For example, if your project requires electrical work, you may need to obtain an Arkansas electrical contractor's license before completing that part of the project.
Performing work during construction projects without the proper state license or certification may be illegal, so all contractors must have a clearly outlined scope of work and check with multiple licensing agencies before beginning any projects.
Another challenge can be the timeline. Once you open an application, it only stays active for 90 days unless you pay an additional filing fee, so careful planning is a critical part of the application process.
It can take some time to gather the reference forms, study and pass the exam and secure the required bond and insurance.
You must submit your fully completed application to the licensing office at least three weeks before a board meeting for review.
How to get a general contractor license in Arkansas
After you’ve gathered all the application requirements, you’ll need to submit your documentation directly to the Arkansas Contractors Licensing Board. Once they issue your license, contractors can complete the renewal process online, but documents for a new license can only be delivered directly to the office in-person, by fax or by mail.
How long does it take to get a general contractor license?
Arkansas requires you to complete the application and submit all additional requirements at least three weeks before a committee meeting for review. The Arkansas Contractors Licensing Board meets every three to four weeks, and all contractor license applications must go before the board for approval.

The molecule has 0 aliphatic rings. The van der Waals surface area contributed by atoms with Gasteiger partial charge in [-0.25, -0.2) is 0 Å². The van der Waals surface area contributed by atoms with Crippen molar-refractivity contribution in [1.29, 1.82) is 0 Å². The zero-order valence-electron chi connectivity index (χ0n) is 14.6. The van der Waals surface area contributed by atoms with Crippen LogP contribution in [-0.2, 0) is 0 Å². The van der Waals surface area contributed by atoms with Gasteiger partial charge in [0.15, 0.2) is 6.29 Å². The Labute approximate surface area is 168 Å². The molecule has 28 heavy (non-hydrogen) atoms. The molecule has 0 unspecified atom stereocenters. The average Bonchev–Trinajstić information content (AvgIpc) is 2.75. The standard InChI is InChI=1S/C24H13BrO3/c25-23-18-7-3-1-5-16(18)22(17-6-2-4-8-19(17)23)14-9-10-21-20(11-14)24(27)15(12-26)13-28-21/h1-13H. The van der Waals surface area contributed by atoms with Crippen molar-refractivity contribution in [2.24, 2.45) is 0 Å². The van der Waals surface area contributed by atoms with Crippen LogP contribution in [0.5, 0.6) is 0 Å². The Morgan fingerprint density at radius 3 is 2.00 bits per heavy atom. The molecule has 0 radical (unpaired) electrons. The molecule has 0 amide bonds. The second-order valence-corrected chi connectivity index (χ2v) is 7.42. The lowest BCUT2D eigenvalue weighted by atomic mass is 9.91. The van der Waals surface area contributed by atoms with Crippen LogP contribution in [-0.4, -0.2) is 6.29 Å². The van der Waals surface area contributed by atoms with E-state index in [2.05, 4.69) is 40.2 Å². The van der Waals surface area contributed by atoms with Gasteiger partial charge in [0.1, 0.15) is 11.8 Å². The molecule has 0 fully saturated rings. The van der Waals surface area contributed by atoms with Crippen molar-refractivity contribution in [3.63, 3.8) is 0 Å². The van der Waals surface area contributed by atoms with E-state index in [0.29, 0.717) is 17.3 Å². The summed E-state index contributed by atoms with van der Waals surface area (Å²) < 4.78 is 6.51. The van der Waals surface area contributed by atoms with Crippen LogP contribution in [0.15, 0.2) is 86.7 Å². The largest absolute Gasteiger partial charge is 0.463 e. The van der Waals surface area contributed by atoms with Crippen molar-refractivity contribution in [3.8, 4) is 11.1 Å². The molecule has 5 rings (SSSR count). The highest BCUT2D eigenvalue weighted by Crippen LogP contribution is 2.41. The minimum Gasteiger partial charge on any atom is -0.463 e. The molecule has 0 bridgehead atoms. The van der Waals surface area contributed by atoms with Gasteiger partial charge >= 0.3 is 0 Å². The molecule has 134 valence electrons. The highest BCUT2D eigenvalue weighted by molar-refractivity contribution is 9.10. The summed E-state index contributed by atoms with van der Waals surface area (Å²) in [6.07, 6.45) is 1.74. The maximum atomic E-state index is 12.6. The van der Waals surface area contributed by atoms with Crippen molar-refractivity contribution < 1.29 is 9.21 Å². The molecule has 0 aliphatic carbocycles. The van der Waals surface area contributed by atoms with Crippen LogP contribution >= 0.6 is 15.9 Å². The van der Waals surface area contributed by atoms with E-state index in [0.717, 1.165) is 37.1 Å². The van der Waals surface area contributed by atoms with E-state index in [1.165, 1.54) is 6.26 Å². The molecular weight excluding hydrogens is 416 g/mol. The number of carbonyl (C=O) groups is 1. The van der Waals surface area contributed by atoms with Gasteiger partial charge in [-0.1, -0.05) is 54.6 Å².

Contractors should plan for the application process to take approximately three months, which includes the time to gather and submit the application requirements and the time for review and approval by the board.
The licensing board does offer to expedite applications for active-duty military, veterans and their spouses.
Insurance requirements for Arkansas General Contractors
In addition to the insurance and bonds the state requires, you will want business insurance in Arkansas to help protect yourself from risks that can happen during the normal course of business. Here's what you should know.
General liability insurance for Arkansas contractors
Unlike many other states, Arkansas does not require general liability insurance coverage for general contractors. However, not carrying this policy can leave you and your business open to a considerable amount of risk.
General contractor insurance policies provide a double layer of protection by combining both general liability and professional liability coverage into a single policy. The former helps protect you against property damage and bodily injury claims, while the latter guards your business against claims of negligence or other mistakes that can happen in your line of work.
Many customers require contractors to hold minimum levels of liability coverage before they are hired for the job. This protects you and your client from accidents during the project and shows potential customers that you conduct business carefully and professionally.
Commercial auto insurance for general contractors
If you will have work trucks or other vehicles as part of your contracting business, you’ll also need to carry commercial auto insurance. Whether your vehicles are small commuter cars with your business name on the title or larger work trucks used for carrying supplies and equipment, Arkansas requires commercial auto coverage for any vehicles owned by a business.
Workers’ compensation insurance
You’re required to have active workers’ compensation insurance in Arkansas if you have emplooyees. However, you can also benefit from having coverage if you are a sole proprietor. Workers’ comp provides coverage for medical bills and lost wages if you or an employee are injured on the job.
How Next Insurance helps general contractors in Arkansas
Next Insurance helps Arkansas general contractors to quickly get the coverage they need for licensing and project requirements. From workers’ compensation coverage to liability policies for commercial projects, our seamless online services can help you get coverage and a certificate of insurance in as little as 10 minutes.
Get started with an instant quote online today.